My contribution to the weekend's BBQ was Gyro Meat Roll. I based the basics on a show from Alton Brown.
Thanks to Melissa for the pictures! I was up to my arms in cooked lamb and didn't get to take as many as I would have liked.
The Magical Mystery Roll
Gyro meat is one of those things that "I never realized people actually made." (to quote someone at the BBQ). They're right. It seems like the roll appears out of nowhere pre-made. But obviously, the recipe comes from someplace, and it isn't a factory. Here's what I did (recipe makes a 6 lb gyro roll, which is enough for probably 20-30 medium sized servings. You can easily make this anywhere from 2-6 pounds in size. I've scaled the spices for 6 pounds, but hopefully obvious division can be done by the home reader):
- 4 lbs leg of lamb, trimmed of most fat (I think I should have left more of the fat on for moistness and flavor)
- 2 lbs beef trip tip (optional, you can use just lamb, but I happened to have this extra tri-tip around)
- 1 head garlic, minced -or- 3 tsp granulated garlic
- 3 T marjoram, dried
- 3 T rosemary, dried
- 3 T kosher salt
- 3 T black peppercorns
- 3 medium or 2 large onions
The night before:
- Cut the meat into 3/4-1 inch cubes (no need to be precise here)
- Place all remaining incredients except for the onions into a food processor, grind until peppercorns are, uh, ground and everything is a fine powder.
- toss spices over meat cubes, seal in a zip-top bag in the fridge
- Grind onions in food processor (no need to clean from previous spice blend) until a complete mush/paste
- Place onions in a towel/cheesecloth, twist the top, and squeeze very hard until as much of the water comes out as possible (these two steps will leave you in tears if you are sensitive to onions -- I'm not due to contact lenses and even I was having some trouble here)
- Seal up onions in zip-top bag and place in the fridge as well.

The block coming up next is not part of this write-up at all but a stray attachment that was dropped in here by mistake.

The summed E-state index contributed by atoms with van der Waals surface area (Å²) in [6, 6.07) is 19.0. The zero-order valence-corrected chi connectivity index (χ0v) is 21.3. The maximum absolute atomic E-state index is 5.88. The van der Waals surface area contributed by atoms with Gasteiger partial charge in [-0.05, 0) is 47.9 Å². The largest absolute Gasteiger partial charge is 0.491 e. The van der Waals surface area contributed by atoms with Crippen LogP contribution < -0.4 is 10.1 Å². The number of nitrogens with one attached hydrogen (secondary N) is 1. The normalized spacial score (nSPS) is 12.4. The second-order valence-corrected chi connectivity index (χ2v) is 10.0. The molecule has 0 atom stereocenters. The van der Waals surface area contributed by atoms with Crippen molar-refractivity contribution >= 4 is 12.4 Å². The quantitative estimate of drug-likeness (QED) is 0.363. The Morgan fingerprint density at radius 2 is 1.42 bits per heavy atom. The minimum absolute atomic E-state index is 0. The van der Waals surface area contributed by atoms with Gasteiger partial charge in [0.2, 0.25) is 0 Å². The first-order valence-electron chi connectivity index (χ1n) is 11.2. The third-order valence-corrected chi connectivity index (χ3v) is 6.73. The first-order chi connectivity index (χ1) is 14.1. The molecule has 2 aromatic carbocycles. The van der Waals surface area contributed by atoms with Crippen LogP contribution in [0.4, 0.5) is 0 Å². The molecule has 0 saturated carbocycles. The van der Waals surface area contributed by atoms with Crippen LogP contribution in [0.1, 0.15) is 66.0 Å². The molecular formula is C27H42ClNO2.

The next day:
- Toss meat and the ground onions in a bowl.
- Working in batches, grind meat cubes in food processor until course grind
- Toss meat again to make sure well distributed
- Working in batches, re-grind meat to form a paste (yes, it will look over ground)
- Return meat to bowl and layer back in the batches, trying not to get any large air pockets between them. Press/form into a roll.
Alton in his show used either a rotisserie grill, or baked it in the oven. I chose a different method that seems to work pretty well. After grinding, the meat is wrapped very tightly in several layers of heavy foil. You pull the foil tight like when making compound butter to keep it in a nice round log shape. Stash in the fridge for a few hours to make sure it firms up.
Starting to Grill
Since this was a gas grill, I cooked the meat over a low-ish heat with a large foil pan on top of it (I'm not sure that last part was needed). Every 15 minutes or so, I rotated the roll about 90 degrees to make sure that cooking took place from all sides. A probe thermometer inserted into the end of the meat monitored the temperature.
It took about an hour and a half to bring the internal temp up to 165. I probably could have stopped short of that. The final product is more well cooked than most lamb dishes on purpose. You certainly want it to be mostly cooked before removing from the foil -- otherwise it will far appart during final grilling.
If you use a Weber type grill (as I did the first time I tried this), you can keep the meat offset to one side and only need to turn it once or twice.
Browning the gryo
After unwrapping the meat, it will look a bit "wane". Ignore the comments of your guests concerning what the long steaming log looks like. Return to the grill over direct heat and cook until nicely browned on the outside. It should be pretty firm and hold together while you are cooking it.
Slice long thin strips from the outside, moving around the roll after each slice. Slice from each end until all of the brown bits have been removed. You can also make slices from the non-brown parts within, but they obviously don't look as nice.
You can return the roll to the grill to re-brown another layer and slice off more slices. Or, you can cool and wrap the roll to make leftovers the next day. Re-heating can be done either by re-browning on the grill, or by making cold slices and then frying in a pan until browned.
Gyro Service Platter
Here's the classic service, with Tzatziki Sauce and Diced Tomatoes. Not really in season yet, ah well. I cheated on the bread and used a Middle Eastern Flatbread that I purchased from Trader Joe's. It's perfectly exceptable -- but maybe next time I'll also make the bread, because it was the only thing that I'd actually bought.Posted by dowdy at May 31, 2005 10:48 AM